Articles - Implications of the IORP review for employers & employees

Nearly ten years since the European Pensions (or "IORP") Directive came into force, a review is underway by the European Commission. The Commission's three broad aims are to:
- Simplify the process for setting up cross-border pension schemes;
- Introduce measures allowing occupational pension schemes to benefit from risk-mitigation mechanisms; and
- Modernise the prudential regulation for defined contribution (DC) schemes.

 By Georgina Beechinor, Associate, Sacker & Partners LLP & Eric Bergamin, Partner, Bergamin Pensioenrechtadvies B.V.

 Taking Solvency II principles as a starting point, to kick-start its review the Commission asked the European Insurance and Occupational Pensions Authority (EIOPA) for advice on the EU-wide legislative framework for IORPs, including the scope of the Directive, certain cross-border aspects, governance, information requirements and funding.

 To date, a great deal of time has been spent on the funding aspects of the Directive, with the Commission keen to introduce tougher measures that would, in its view, put occupational pension schemes on a level playing field with insurance companies. But in the wake of considerable objection from the pensions industry around the EU,these measures have been taken off the table, for the time being at least.

 The focus nowis on the desire to raise standards of governance and disclosure for pension schemes,a key driver being the migration from defined benefit (DB) arrangements to DC and the associated transfer of risks from employer to employee. Given this trend,the Commission wants to bolster the security of members' benefits in line with international standards, guidelines and good practices . As the current pensions Directive does not set out detailed governance responsibilitiesfor those running pension schemes, it is taking this opportunity to set specific standards in the occupational pensions field.

 While much of the detail is awaited, the initial consultation by the European Insurance and Occupational Pensions Authority (EIOPA) on the Commission's Call for Advice looked at ways to ensure that pension schemes have sound management, including the means to secure a high standard of protection of members' benefits and the ability to set an overall risk profile that matches its financial strength. It also proposes clearer disclosure rules and a consistent approach to communications across the EU.

 Likely impact for employers and pension scheme members

 In the UK, the governance of DC schemes is already a key focus for the Pensions Regulator, which has recently consulted on a new code of practice, regulatory guidance and a regulatory approach relating to the administration and governance of occupational DC schemes. In addition, the Government has this year taken a fresh look at the disclosure requirements for both occupational and personal pension schemes in the UK.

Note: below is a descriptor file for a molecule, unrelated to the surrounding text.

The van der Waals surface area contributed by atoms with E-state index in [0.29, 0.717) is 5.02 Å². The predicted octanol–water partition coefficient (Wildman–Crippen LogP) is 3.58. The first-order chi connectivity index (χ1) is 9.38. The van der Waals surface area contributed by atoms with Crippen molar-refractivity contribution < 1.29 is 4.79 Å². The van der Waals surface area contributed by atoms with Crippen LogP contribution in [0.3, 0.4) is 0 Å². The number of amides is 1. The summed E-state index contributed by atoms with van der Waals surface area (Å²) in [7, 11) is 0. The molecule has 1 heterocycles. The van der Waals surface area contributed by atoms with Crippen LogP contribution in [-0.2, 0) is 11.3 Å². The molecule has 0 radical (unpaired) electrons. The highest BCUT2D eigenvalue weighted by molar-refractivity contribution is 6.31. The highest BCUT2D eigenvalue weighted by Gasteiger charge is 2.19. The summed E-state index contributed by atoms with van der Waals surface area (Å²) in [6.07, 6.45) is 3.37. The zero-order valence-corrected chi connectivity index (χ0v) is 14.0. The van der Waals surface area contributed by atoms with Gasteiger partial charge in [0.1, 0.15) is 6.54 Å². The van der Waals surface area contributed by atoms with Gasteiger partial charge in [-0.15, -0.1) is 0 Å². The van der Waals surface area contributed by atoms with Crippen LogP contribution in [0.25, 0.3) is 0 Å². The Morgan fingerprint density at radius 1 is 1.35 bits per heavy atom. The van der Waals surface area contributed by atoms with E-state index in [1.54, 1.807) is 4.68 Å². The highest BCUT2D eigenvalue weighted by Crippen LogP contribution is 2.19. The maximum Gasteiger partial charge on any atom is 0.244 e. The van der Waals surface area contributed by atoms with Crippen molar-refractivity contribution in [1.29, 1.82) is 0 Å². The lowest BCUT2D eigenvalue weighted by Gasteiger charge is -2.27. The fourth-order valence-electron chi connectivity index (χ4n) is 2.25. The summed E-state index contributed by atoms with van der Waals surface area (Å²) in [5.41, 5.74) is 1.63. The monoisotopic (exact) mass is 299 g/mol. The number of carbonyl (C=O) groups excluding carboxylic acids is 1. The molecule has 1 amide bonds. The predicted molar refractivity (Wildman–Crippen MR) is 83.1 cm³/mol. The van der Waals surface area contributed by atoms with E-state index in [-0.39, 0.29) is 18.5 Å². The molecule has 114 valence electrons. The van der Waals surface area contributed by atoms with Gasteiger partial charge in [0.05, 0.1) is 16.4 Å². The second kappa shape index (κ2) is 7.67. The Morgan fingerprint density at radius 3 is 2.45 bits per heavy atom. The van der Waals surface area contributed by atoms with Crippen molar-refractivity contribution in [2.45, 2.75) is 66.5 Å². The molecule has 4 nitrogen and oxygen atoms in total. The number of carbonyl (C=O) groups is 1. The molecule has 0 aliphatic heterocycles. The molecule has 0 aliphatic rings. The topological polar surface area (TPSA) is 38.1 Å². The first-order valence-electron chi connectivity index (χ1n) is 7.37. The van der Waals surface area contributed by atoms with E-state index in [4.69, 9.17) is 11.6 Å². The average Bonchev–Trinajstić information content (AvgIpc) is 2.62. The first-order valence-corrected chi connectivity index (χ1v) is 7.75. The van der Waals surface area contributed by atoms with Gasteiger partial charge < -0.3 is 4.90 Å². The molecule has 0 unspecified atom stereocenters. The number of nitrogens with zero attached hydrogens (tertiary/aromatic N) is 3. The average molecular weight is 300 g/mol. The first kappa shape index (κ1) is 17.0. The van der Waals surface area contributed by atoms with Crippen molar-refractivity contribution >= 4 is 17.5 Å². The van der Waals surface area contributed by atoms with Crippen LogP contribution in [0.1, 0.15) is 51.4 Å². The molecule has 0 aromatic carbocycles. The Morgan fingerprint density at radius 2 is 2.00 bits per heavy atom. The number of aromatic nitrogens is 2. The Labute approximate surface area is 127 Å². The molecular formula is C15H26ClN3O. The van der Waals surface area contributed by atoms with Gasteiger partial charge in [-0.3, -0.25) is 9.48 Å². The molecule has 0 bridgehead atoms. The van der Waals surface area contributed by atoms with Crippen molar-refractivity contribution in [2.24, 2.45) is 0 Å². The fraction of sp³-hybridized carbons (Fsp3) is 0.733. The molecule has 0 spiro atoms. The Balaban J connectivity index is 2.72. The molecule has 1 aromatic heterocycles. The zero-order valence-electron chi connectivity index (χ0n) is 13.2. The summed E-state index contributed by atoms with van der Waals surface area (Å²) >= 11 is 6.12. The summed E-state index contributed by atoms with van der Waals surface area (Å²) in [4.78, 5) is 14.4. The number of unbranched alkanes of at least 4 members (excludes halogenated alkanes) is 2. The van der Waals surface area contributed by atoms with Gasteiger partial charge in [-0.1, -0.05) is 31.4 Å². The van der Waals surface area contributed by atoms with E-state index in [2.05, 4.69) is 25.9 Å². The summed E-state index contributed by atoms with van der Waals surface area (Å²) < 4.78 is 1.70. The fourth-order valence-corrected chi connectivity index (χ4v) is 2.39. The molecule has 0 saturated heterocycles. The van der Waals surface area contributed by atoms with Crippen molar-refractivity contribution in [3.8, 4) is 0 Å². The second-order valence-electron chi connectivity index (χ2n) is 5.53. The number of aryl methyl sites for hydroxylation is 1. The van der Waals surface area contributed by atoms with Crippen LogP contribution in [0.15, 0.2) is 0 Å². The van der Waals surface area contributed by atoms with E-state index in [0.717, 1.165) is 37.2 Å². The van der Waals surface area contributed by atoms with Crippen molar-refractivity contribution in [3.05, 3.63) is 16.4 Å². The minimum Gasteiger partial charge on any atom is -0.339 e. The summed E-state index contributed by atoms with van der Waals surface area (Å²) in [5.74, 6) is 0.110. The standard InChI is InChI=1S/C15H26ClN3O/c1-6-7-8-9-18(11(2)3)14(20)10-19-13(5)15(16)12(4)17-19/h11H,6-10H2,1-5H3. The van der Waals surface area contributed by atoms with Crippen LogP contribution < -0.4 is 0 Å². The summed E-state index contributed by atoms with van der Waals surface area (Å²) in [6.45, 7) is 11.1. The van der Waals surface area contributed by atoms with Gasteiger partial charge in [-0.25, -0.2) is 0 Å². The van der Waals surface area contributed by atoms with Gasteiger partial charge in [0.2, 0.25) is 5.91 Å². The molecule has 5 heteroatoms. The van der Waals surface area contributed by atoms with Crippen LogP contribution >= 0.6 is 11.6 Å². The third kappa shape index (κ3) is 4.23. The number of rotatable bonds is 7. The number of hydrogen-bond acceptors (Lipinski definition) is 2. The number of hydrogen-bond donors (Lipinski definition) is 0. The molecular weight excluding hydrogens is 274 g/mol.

One area we may see change is in the standards required of those running occupational pension schemes. The initial EIOPA consultation looked at strengthening the test for pension scheme management, which is currently to be undertaken by "fit and proper" persons. Should the requirements become more onerous, there is a risk that lay trustees, particularly those nominated by the pension scheme membership, may no longer be able to meet the overriding requirements, with the result that pension scheme management is pushed further towards professional, independent trustees. As such, valuable history and knowledge of schemes could be lost, a perspective which is more difficult for professional trustees to replicate.

 However, given the high standards already set, it is unlikely that the new Pensions Directive will herald significant upheaval for those involved in pension scheme governance in the UK, with the possible exception, as mentioned above, of the lay trustee issue.

 Similarly, in the Netherlands, pension scheme governance is already well integrated in pensions legislation. For example, Dutch funds have been governed since the 1950sby equal numbers of employer and employee representatives.

 While there is no significant difference between the standards of governance of Dutch DB and DC schemes, adistinction can, however, be found depending on the way in which a scheme has been set up. For example, standards vary, depending whether a scheme is run by an insurance company, pension fund or (most recently) the PPI (‘Premie Pensioen Instelling’, a basic pension arrangementthat can only operate on a DC basis).

 Since the financial crisis, the Dutch Pensions Regulator (‘De Nederlandsche Bank’) has paid even closer attention to the quality of pension scheme governance. In addition, the Dutch Parliament is set to adopt more stringent and complex legislation, which will include new rules for the involvement of pensioners onapension scheme's governing board. It is therefore likely that, as in the UK, no significant changes to pension scheme governance will be required as a result of the new Directive.

 Sustainable and affordable pension systems, one of the targets of the EU Commission, start with good governance. To this end, a well developed legal framework on pension scheme governance is key. But given the existing "vast differences in the nature, scale and complexity" of pension schemes around the EU and within individual member states, it is reassuring that the Commission is intending to introduce a proportionate approach that would take account of the different systems already in existence.

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